Magnification Power

Magnification limit is less, possible limit is 1500 X

Magnification limit is very high, possible limit is 500000X

Resolving Power

Low resolving power (often less than 0.30µm).

The high resolving power of up to 0.001µm, which is approximately 250 times that of a light microscope.


A high voltage of electricity is not necessary.

A high voltage of minimum 50,000 volts is necessary.

Cooling System

The system does not have a cooling method enabled.

It has a cooling mode that uses high current to dissipate heat.

Size Of Instrument

The instrument is smaller in size and can be used as a desktop instrument.

Separate systems such as a cooling system, a vacuum system, and an image processing system are all involved in the bigger instrument.


Price is much cheaper when compared to electron microscope

Electron microscope is extremely costly instrument

Risk Of Radiation

There is no risk of radiation.

Risk of radiation is present.


It does not use any filament.

It uses tungsten filament to release electrons.


Suitable for most basic functions, and is very common in schools and other learning institutions.

Limited to specialized use such as research.


It is used for the study of detailed gross internal structure.

It is used in the study of the external surface, the ultrastructure of cells and very small organisms.

differences between light microscope and electron microscope 4
differences between light microscope and electron microscope 3

Difference between light microscope and electron microscope image results

Key Differences Between Light Microscope and Electron Microscope

  1. One distinct characteristic is that a light microscope uses a light source, whereas an electron microscope employs an electron beam.
  2. The light microscope has a low magnification and resolving power of 1000X and 0.2µm, respectively, on the light microscope. An electron microscope, on the other hand, has a high magnification and resolving power of 10,000X and 0.001µm.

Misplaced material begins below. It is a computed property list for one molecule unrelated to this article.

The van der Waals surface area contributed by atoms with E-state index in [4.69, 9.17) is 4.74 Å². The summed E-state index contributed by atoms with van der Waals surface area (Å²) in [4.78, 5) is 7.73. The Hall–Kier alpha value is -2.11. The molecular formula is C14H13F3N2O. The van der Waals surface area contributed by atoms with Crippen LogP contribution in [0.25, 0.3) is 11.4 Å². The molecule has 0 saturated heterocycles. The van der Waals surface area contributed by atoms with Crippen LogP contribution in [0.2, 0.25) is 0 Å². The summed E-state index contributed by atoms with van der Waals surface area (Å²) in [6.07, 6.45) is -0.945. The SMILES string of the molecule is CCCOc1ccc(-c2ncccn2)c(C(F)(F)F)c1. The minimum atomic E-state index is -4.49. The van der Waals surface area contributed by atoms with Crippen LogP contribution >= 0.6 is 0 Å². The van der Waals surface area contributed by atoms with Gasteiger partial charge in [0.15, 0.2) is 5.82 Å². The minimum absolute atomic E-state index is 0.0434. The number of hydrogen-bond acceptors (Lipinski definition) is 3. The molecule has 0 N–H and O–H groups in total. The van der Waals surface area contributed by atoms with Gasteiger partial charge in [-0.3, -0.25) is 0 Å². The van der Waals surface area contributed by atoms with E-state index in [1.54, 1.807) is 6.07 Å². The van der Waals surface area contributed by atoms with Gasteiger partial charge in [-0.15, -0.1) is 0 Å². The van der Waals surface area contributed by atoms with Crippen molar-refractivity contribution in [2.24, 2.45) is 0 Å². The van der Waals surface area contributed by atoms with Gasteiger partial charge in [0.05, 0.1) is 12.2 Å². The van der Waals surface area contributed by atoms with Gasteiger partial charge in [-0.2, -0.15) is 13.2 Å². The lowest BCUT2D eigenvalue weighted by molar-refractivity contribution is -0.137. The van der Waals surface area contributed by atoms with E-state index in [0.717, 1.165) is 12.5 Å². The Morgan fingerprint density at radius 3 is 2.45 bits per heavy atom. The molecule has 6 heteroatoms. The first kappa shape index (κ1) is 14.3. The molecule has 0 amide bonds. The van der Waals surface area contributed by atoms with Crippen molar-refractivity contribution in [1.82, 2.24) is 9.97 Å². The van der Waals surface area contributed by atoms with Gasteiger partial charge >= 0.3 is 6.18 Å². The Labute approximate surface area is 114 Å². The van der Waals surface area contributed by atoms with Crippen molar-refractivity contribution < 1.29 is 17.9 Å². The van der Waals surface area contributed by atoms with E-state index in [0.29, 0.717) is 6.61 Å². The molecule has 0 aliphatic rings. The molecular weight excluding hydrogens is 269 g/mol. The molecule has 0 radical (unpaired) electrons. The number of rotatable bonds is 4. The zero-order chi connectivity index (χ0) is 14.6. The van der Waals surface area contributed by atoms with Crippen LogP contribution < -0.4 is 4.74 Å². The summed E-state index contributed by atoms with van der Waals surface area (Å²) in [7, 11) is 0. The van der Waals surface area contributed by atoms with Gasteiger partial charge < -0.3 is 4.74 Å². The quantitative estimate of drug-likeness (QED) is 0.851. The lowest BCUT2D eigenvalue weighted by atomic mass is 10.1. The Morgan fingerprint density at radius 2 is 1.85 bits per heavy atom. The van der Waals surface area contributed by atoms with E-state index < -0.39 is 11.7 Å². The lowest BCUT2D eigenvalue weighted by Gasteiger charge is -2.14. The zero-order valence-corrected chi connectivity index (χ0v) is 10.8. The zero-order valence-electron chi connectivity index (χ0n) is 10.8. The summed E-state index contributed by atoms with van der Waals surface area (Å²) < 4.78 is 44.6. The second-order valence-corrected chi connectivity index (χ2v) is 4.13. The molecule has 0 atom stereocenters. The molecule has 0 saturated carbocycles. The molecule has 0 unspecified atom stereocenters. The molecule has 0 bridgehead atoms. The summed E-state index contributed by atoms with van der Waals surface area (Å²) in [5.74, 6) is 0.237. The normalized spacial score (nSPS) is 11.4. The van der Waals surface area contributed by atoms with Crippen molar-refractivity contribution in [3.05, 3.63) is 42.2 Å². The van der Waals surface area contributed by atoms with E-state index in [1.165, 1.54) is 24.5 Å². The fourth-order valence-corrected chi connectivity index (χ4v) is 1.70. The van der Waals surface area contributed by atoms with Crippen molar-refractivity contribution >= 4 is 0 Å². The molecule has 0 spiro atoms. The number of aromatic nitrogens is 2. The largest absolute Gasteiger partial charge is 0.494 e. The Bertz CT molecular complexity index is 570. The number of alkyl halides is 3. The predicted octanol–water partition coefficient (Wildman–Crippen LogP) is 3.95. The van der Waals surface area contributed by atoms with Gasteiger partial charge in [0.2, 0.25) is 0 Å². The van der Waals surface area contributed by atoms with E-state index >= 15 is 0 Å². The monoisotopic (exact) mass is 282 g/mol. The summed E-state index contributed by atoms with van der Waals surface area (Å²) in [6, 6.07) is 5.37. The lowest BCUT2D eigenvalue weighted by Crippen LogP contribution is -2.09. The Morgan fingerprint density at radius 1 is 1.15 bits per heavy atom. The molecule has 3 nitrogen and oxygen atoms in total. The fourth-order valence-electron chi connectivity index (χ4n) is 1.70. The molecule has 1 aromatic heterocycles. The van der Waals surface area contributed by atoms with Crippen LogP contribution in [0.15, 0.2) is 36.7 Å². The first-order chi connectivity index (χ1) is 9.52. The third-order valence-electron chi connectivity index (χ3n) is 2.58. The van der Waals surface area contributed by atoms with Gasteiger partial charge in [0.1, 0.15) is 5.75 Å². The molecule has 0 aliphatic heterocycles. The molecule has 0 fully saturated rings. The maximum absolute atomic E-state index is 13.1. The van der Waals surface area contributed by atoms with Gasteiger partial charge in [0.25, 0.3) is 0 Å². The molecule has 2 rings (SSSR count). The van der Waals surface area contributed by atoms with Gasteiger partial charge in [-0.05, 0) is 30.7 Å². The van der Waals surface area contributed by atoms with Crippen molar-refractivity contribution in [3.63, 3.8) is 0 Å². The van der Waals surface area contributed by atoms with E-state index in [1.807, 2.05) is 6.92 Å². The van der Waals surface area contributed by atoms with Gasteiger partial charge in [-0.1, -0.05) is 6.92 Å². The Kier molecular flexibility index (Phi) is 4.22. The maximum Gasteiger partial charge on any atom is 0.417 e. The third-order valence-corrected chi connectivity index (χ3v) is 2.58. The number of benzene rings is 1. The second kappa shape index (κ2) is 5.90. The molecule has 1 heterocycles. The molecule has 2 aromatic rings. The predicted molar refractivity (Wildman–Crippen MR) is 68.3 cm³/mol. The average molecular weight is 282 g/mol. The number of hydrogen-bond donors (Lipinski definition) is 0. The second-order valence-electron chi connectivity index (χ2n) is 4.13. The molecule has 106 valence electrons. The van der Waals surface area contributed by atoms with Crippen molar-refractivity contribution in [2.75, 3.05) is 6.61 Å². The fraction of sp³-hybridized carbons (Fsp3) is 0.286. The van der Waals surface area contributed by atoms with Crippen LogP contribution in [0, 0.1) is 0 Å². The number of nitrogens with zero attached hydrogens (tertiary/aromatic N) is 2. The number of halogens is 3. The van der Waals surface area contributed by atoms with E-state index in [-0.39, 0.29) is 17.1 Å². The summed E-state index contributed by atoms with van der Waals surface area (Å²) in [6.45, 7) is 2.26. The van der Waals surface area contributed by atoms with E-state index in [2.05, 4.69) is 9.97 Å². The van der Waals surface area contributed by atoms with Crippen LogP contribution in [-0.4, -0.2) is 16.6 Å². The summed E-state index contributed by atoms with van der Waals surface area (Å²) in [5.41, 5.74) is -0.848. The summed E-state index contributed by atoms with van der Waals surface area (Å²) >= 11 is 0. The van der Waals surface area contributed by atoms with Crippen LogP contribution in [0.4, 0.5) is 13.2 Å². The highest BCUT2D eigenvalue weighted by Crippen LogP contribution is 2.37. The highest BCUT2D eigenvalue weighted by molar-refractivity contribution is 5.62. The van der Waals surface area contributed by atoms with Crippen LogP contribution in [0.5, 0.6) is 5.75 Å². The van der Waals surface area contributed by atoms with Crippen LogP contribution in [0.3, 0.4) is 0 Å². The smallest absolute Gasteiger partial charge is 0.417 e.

3. In a light microscope, the item is viewed straight through the eyepiece. The electron microscope, on the other hand, uses a fluorescent screen to display an enlarged view of the item.
  4. Because of its complicated architecture, an electron microscope requires more power and technical knowledge to operate, but a light microscope requires less power and is easier to operate.
  5. An electron microscope has a vacuum system, tungsten filament, cooling system, and radiation leakage, but a light microscope does not.
  6. In comparison to the light microscope and electron microscope, sample preparation is simple with a light microscope.
  7. In a light microscope, thick specimens up to 5 µm can be easily observed, however in an electron microscope, only thin specimens up to 0.1 µm can be visualised.
  8. The chemical dyes used to stain the specimens provide contrast to the microscopic image, resulting in a coloured specimen. In the case of an electron  microscope, however, a specimen is coated with heavy metals that attract the electron beam, resulting in a black and white specimen.
  9. Bright field, dark field, phase contrast, and fluorescent field microscopes are the four types of light microscopes. TEM (Transmission Electron Microscope), SEM (Scanning Electron Microscope), and STEM (Scanning Transmission Electron Microscope) are three types of electronic microscopes.